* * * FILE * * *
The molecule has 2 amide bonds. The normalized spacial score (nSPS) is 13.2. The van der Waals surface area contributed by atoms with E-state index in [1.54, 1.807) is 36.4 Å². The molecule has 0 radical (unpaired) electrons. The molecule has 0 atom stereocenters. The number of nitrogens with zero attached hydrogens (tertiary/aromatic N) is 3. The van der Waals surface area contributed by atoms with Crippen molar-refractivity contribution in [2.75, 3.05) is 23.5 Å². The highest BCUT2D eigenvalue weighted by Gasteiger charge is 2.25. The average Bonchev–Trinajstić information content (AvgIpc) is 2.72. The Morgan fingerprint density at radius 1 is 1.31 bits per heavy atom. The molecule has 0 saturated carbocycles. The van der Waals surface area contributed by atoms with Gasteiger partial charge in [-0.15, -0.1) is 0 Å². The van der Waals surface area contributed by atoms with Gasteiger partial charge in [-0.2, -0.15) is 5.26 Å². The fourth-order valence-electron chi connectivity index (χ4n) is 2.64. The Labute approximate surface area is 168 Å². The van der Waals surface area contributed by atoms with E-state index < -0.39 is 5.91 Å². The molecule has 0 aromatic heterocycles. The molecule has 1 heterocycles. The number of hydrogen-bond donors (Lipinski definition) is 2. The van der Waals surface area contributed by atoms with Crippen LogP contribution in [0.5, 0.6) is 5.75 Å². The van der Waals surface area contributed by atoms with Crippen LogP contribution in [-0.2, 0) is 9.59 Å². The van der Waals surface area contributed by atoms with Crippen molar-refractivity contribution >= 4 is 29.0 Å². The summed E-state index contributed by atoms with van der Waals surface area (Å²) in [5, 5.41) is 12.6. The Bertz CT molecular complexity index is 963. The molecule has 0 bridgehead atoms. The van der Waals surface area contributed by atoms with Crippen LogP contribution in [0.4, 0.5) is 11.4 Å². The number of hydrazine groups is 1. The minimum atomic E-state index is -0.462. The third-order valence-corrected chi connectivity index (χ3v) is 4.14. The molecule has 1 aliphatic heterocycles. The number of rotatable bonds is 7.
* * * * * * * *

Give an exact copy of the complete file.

The molecule has 2 amide bonds. The normalized spacial score (nSPS) is 13.2. The van der Waals surface area contributed by atoms with E-state index in [1.54, 1.807) is 36.4 Å². The molecule has 0 radical (unpaired) electrons. The molecule has 0 atom stereocenters. The number of nitrogens with zero attached hydrogens (tertiary/aromatic N) is 3. The van der Waals surface area contributed by atoms with Crippen molar-refractivity contribution in [2.75, 3.05) is 23.5 Å². The highest BCUT2D eigenvalue weighted by Gasteiger charge is 2.25. The average Bonchev–Trinajstić information content (AvgIpc) is 2.72. The Morgan fingerprint density at radius 1 is 1.31 bits per heavy atom. The molecule has 0 saturated carbocycles. The van der Waals surface area contributed by atoms with Gasteiger partial charge in [-0.15, -0.1) is 0 Å². The van der Waals surface area contributed by atoms with Gasteiger partial charge in [-0.2, -0.15) is 5.26 Å². The fourth-order valence-electron chi connectivity index (χ4n) is 2.64. The Labute approximate surface area is 168 Å². The van der Waals surface area contributed by atoms with E-state index < -0.39 is 5.91 Å². The molecule has 0 aromatic heterocycles. The molecule has 1 heterocycles. The number of hydrogen-bond donors (Lipinski definition) is 2. The van der Waals surface area contributed by atoms with Crippen LogP contribution in [0.5, 0.6) is 5.75 Å². The van der Waals surface area contributed by atoms with Crippen LogP contribution in [-0.2, 0) is 9.59 Å². The van der Waals surface area contributed by atoms with Crippen molar-refractivity contribution >= 4 is 29.0 Å². The summed E-state index contributed by atoms with van der Waals surface area (Å²) in [5, 5.41) is 12.6. The Bertz CT molecular complexity index is 963. The molecule has 0 bridgehead atoms. The van der Waals surface area contributed by atoms with Crippen LogP contribution in [0.4, 0.5) is 11.4 Å². The number of hydrazine groups is 1. The minimum atomic E-state index is -0.462. The third-order valence-corrected chi connectivity index (χ3v) is 4.14. The molecule has 1 aliphatic heterocycles. The number of rotatable bonds is 7.